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These two seemed to be conferring with each other, debating about whether to get up on the boardwalk where the humans walk, then jumping off together toward the other bison.

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Several of the animals took long drinks from the hot springs. We asked a ranger whether that was healthy for them, and he said their digestive systems were equipped to handle the hot liquids and that they got vitamins and minerals from the water, too.

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One of our favorite spots here was the Dragon’s Mouth hot spring, where steam breathed out of a cave regularly, as if a dragon was trapped inside.

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One of the most amazing things about Yellowstone is how much and how quickly the landscape changes. (Above, we used binoculars to spot a grizzly bear eating the carcass of a bison.)

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Just up the road, a major traffic jam was caused by this guy, who was walking along the middle of the road on the yellow lines, between rows of cars.

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A beautiful day for this fisherman.

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And for this bison, grazing nearby.

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Next stop was the Grand Canyon of Yellowstone. Dark clouds had rolled in and cold winds followed. Regardless, the falls and canyons were just gorgeous in person.

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After lunch huddled under a tree to shield us from the cold, we moved on… to the Norris Geyser Basin.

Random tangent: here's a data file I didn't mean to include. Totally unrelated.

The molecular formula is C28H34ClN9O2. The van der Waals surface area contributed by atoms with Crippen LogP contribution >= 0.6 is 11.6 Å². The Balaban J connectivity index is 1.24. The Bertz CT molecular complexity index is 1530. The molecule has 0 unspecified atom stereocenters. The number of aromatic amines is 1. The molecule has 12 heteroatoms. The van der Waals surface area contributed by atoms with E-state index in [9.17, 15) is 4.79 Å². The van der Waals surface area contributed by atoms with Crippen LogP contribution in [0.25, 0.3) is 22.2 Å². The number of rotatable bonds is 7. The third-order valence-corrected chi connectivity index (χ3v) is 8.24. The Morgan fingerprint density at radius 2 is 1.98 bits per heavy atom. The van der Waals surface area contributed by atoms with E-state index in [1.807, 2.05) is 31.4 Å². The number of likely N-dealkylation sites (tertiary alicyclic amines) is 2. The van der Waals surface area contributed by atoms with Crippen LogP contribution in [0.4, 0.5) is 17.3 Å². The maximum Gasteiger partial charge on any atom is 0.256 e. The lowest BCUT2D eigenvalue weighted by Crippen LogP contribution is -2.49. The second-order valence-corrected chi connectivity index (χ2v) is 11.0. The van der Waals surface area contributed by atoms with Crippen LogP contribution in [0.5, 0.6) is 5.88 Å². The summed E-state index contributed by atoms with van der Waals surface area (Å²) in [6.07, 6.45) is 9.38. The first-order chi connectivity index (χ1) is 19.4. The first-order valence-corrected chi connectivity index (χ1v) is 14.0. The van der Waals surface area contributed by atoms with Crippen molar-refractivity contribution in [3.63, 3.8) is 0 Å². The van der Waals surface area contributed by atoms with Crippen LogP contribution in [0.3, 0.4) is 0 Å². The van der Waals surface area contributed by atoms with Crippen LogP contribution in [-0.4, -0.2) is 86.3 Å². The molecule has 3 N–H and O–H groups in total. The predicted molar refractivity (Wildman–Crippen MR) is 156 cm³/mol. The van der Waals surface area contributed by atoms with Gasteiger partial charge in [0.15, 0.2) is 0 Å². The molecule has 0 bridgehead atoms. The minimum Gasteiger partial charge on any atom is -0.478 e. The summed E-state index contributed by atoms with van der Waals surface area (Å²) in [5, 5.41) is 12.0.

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We attended an interesting Ranger Program about the Yellowstone volcano and hydrothermic activity. Specifically, great stories were told about Steamboat Geyser, located here. It is the world’s tallest active geyser and last erupted in November 2014. Its eruptions are totally unpredictable and last for weeks.

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Porcelain Basin Hot Springs were lovely and spooky all at the same time.

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On our way to the Old Faithful Visitor’s Center to claim our Junior Ranger patches, we found another elk in a field.

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These folks were getting way too close, and a ranger had to shoo them away. Soon, we arrived at the visitor’s center, attended another ranger program (this one about animals), and took the pledge before getting our badges.

It was a long, full, cold day! In fact, we were told by several rangers to expect snow that night. So, on our way out we bought a winter jacket for Jackson and a warm blanket for the tent. We didn’t see any snow, but temperatures did drop to about 40 degrees!